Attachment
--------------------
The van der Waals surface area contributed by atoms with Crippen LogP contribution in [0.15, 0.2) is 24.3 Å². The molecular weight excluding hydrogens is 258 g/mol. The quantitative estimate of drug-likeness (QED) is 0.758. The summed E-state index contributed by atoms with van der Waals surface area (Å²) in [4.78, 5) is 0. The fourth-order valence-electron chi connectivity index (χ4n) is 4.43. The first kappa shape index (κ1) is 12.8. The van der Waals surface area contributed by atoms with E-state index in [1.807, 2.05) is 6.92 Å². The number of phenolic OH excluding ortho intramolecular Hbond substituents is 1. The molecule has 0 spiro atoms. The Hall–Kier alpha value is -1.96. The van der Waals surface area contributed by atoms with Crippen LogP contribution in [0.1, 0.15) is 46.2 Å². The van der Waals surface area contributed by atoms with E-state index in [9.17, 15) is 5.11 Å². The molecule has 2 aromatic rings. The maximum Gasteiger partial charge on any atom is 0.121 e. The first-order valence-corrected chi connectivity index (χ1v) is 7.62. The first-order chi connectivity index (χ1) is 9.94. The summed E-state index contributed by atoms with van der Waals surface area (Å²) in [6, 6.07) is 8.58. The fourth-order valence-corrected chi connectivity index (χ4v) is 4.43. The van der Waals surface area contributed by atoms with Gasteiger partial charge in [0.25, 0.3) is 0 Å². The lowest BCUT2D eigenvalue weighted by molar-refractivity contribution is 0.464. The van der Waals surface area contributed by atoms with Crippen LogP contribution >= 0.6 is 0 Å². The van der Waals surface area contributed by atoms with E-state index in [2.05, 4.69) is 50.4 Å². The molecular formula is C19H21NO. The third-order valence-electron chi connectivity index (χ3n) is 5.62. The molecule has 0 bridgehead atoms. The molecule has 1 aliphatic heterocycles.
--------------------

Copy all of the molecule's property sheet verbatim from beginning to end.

The van der Waals surface area contributed by atoms with Crippen LogP contribution in [0.15, 0.2) is 24.3 Å². The molecular weight excluding hydrogens is 258 g/mol. The quantitative estimate of drug-likeness (QED) is 0.758. The summed E-state index contributed by atoms with van der Waals surface area (Å²) in [4.78, 5) is 0. The fourth-order valence-electron chi connectivity index (χ4n) is 4.43. The first kappa shape index (κ1) is 12.8. The van der Waals surface area contributed by atoms with E-state index in [1.807, 2.05) is 6.92 Å². The number of phenolic OH excluding ortho intramolecular Hbond substituents is 1. The molecule has 0 spiro atoms. The Hall–Kier alpha value is -1.96. The van der Waals surface area contributed by atoms with Crippen LogP contribution in [0.1, 0.15) is 46.2 Å². The van der Waals surface area contributed by atoms with E-state index in [9.17, 15) is 5.11 Å². The molecule has 2 aromatic rings. The maximum Gasteiger partial charge on any atom is 0.121 e. The first-order valence-corrected chi connectivity index (χ1v) is 7.62. The first-order chi connectivity index (χ1) is 9.94. The summed E-state index contributed by atoms with van der Waals surface area (Å²) in [6, 6.07) is 8.58. The fourth-order valence-corrected chi connectivity index (χ4v) is 4.43. The van der Waals surface area contributed by atoms with Gasteiger partial charge in [0.25, 0.3) is 0 Å². The lowest BCUT2D eigenvalue weighted by molar-refractivity contribution is 0.464. The van der Waals surface area contributed by atoms with Crippen LogP contribution >= 0.6 is 0 Å². The van der Waals surface area contributed by atoms with E-state index in [2.05, 4.69) is 50.4 Å². The molecular formula is C19H21NO. The third-order valence-electron chi connectivity index (χ3n) is 5.62. The molecule has 0 bridgehead atoms. The molecule has 1 aliphatic heterocycles.